Am I suffering, as in not able to do the things I want? Not in the least, but it is costing me more to do the same things.
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Old 06-08-2014, 12:39 PM   #25
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I do agree the gov't has vested interest to keep the official number low and make it seem better. I should have specified the core inflation rate that excludes energy and food, not total rate. Sure technology provides improvements and can offset some. It is the products we buy regularly that have the most impact on my life. So when I fill up with fuel, or buy groceries that is right now. Not down the road when I need a new big screen TV or new washing machine. A lower rate is beneficial to reduce SS and other increases in gov't spending. Like was said, it is fox watching the hen house.
You have no clue how these things work, do you?

I spent 5 years as a regulator, working for a semi-gubinmental organization. I worked cheek by jowl with regulators who were employees of the state and federal gubmints. There is enormous turnover in all of these organizations. Do you think all the people who worked in these agencies and then go elsewhere are sworn to silence? Ridiculous. Certain things become fairly common (almost public) knowledge, other things become an open secret among practitioners in a specific field. This is stuff that is supposedly top secret and not subject to discovery in lawsuits, etc. If there were a massive effort on the part of BLS economists and workers to fraudulently reduce reported CPI (insert image of evil gubmint bureaucrat here), do you really think it is even possible that this would not quickly become fairly common knowledge, at least among economists who traffic in this stuff?

If you really think that none of these people talk after they leave their agency, I would like to talk to you about some excellent real estate opportunities in Brooklyn, swampy sunny Florida, and the Moon (America's next frontier).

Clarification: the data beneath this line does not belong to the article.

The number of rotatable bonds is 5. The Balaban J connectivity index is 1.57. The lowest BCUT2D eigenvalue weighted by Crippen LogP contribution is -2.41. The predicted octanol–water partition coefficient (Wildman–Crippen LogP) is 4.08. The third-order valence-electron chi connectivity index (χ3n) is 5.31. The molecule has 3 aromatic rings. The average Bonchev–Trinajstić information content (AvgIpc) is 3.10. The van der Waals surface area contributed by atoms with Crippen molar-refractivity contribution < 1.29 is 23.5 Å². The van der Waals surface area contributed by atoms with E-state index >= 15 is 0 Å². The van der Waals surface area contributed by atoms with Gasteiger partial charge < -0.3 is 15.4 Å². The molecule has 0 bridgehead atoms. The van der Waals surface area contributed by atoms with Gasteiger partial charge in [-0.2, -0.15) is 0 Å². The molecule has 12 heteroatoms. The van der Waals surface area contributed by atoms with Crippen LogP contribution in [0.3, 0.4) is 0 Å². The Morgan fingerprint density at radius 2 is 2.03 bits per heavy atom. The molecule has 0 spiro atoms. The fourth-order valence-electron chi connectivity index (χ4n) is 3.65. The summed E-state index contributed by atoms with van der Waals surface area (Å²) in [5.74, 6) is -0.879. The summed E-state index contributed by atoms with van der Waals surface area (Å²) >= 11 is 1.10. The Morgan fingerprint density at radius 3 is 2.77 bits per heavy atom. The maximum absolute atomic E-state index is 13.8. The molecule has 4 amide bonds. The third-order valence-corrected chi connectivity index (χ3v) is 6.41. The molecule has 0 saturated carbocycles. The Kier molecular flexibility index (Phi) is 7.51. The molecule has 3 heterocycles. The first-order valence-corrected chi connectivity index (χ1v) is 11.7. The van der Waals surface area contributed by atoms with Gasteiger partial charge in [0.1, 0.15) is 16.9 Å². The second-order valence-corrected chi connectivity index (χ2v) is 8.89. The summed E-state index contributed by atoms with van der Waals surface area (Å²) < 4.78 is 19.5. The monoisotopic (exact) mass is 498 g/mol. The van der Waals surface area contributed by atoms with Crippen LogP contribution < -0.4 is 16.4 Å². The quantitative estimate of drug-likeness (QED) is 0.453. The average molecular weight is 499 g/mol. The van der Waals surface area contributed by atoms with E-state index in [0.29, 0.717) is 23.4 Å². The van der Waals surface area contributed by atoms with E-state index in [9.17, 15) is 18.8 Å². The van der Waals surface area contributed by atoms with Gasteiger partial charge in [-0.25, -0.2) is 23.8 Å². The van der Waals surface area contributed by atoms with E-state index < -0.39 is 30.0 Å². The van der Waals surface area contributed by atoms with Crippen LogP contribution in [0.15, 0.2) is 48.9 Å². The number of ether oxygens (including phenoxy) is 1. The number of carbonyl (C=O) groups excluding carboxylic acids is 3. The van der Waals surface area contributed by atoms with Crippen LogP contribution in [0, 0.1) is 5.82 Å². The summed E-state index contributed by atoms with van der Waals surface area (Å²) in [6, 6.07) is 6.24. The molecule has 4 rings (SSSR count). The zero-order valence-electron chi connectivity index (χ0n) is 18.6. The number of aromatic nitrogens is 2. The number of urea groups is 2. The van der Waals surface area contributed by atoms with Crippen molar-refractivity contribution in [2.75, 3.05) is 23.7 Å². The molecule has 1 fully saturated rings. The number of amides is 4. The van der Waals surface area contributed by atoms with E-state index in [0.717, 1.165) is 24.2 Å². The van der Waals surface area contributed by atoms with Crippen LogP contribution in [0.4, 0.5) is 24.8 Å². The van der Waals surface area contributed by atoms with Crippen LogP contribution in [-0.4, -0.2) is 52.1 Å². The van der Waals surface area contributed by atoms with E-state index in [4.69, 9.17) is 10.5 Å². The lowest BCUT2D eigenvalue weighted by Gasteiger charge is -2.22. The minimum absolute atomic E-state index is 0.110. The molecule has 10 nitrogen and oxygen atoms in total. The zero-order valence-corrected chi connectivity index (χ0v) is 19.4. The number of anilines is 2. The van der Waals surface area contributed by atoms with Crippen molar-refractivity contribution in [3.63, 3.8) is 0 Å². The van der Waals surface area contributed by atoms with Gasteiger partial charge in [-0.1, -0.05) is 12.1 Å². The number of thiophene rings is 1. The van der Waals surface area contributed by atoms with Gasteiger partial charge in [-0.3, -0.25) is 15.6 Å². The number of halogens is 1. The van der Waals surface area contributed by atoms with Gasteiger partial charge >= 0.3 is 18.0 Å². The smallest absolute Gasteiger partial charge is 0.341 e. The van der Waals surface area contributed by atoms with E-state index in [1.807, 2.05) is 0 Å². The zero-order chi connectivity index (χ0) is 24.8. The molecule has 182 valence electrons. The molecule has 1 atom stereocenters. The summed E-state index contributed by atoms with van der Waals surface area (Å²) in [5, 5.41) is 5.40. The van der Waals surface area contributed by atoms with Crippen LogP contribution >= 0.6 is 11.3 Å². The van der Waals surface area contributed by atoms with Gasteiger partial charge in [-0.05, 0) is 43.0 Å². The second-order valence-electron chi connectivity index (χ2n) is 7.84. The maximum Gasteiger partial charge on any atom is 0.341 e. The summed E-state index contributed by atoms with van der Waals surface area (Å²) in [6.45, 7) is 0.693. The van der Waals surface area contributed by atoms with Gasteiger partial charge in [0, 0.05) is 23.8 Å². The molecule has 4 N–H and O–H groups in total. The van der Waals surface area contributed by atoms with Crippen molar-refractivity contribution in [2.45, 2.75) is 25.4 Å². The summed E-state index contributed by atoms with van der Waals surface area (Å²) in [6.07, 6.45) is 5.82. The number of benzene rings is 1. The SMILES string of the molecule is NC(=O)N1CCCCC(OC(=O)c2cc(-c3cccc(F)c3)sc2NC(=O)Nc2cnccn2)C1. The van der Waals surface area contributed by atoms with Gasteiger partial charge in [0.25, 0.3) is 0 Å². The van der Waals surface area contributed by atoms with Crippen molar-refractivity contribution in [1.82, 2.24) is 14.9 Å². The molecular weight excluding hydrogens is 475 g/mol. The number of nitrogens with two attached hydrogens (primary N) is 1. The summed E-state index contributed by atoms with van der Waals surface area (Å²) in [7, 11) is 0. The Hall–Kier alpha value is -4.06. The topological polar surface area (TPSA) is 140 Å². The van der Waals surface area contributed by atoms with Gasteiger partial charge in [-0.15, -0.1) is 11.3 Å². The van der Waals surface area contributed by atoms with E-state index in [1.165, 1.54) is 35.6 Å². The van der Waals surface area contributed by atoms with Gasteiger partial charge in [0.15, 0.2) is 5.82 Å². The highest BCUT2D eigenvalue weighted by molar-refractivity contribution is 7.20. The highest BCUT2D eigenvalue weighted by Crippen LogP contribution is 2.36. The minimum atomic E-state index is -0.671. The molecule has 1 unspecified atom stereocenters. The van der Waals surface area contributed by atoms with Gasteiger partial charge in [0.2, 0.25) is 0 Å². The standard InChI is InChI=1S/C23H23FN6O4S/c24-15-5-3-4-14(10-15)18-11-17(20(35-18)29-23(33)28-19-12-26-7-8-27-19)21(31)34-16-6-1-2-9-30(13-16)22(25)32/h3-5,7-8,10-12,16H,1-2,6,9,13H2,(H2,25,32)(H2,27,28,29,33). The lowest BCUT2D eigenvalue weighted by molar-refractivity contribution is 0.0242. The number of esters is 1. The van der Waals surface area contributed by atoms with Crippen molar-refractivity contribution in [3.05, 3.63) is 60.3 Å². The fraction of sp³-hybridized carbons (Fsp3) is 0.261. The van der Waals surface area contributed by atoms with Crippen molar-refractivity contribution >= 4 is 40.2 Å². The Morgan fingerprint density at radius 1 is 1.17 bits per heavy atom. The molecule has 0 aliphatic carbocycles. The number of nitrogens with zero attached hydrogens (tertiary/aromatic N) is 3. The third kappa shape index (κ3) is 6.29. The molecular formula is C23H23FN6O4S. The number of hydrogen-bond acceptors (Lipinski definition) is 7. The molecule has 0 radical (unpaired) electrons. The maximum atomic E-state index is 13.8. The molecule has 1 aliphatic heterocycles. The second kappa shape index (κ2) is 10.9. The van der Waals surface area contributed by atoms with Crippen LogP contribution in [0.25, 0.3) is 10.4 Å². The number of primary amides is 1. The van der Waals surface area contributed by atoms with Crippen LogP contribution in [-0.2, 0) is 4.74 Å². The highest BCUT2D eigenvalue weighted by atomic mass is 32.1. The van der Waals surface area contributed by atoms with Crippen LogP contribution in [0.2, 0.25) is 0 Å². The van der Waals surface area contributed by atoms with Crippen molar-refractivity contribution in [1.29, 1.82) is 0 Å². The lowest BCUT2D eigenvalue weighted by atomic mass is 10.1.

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Old 06-08-2014, 12:41 PM   #26
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Could the oven cleaner be petroleum-based? (Our ovens are self-cleaning, so I have no bottle labels to check). So many household chemicals seem to be oil-based. With the emphasis on "greener" products, that may change, but it's hard to imagine a really effective oven cleaner that is also "green"!

W2R wisely observes that we can do nothing about inflation except hedge our investments the best we can. Still, something honest and stubborn in me rebels against "not seeing" things - e.g., pretending I don't notice I am paying the same $1.75 for a packet of maybe 12 zinnia seeds, that I paid a few years ago for a packet containing dozens of seeds. Or that ice cream containers not only have less ice cream, but were also deliberately redesigned to be proportional - and thus look similar - to the larger containers.

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Lot of good comments. I deliberately did not include oil as example, because we all know how much gas and other energy related items have gone up. My main observation was the oven cleaner really shocked me, nearly doubling in a few years time.

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Old 06-08-2014, 01:11 PM   #27
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Besides the price rising on common items, don't forget how companies simply reduce the quantity of the item while keeping the price the same. One item wich has undergone not one but two downsizes in the last 3 years are Keebler cookies. The package used to be around a pound and contained 2 long rows of 15 cookies, or 30 in all. Then they repackaged it (along with all the "new and improved" on the labeling grrrrrrr) to 3 short rows with 9 cookies, or 27 in all. Then they shrunk the package again, reducing the quantity to 3 short rows of 8 cookies, or 24 in all. That's a 17% reduction from the 30 cookies per package only 3 years ago. It now costs over $5 per pound (gotta look for those unit pricing stickers) to buy these cookies, more than chopped meat! Even when they are on "sale" they still cost at least $4 per pound. I have switched to another brand which is not as good but keep an eye on significant sales for any brand.